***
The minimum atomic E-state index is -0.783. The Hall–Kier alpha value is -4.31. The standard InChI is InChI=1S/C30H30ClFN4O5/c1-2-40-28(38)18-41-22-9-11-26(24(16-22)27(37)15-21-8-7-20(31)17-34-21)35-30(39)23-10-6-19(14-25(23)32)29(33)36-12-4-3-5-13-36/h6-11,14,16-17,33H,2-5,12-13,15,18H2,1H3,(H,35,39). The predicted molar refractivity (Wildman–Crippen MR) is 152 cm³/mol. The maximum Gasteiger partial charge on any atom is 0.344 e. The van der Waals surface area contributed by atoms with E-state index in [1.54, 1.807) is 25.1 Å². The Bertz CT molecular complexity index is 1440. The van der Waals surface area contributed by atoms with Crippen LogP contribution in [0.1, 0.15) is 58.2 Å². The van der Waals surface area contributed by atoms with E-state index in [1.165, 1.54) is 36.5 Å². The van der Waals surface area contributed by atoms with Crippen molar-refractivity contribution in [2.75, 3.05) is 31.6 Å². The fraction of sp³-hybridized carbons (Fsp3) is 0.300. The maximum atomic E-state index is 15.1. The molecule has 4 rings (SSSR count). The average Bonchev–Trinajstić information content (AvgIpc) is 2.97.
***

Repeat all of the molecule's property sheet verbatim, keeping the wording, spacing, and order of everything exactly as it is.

The minimum atomic E-state index is -0.783. The Hall–Kier alpha value is -4.31. The standard InChI is InChI=1S/C30H30ClFN4O5/c1-2-40-28(38)18-41-22-9-11-26(24(16-22)27(37)15-21-8-7-20(31)17-34-21)35-30(39)23-10-6-19(14-25(23)32)29(33)36-12-4-3-5-13-36/h6-11,14,16-17,33H,2-5,12-13,15,18H2,1H3,(H,35,39). The predicted molar refractivity (Wildman–Crippen MR) is 152 cm³/mol. The maximum Gasteiger partial charge on any atom is 0.344 e. The van der Waals surface area contributed by atoms with E-state index in [1.54, 1.807) is 25.1 Å². The Bertz CT molecular complexity index is 1440. The van der Waals surface area contributed by atoms with Crippen LogP contribution in [0.1, 0.15) is 58.2 Å². The van der Waals surface area contributed by atoms with E-state index in [1.165, 1.54) is 36.5 Å². The van der Waals surface area contributed by atoms with Crippen molar-refractivity contribution in [2.75, 3.05) is 31.6 Å². The fraction of sp³-hybridized carbons (Fsp3) is 0.300. The maximum atomic E-state index is 15.1. The molecule has 4 rings (SSSR count). The average Bonchev–Trinajstić information content (AvgIpc) is 2.97.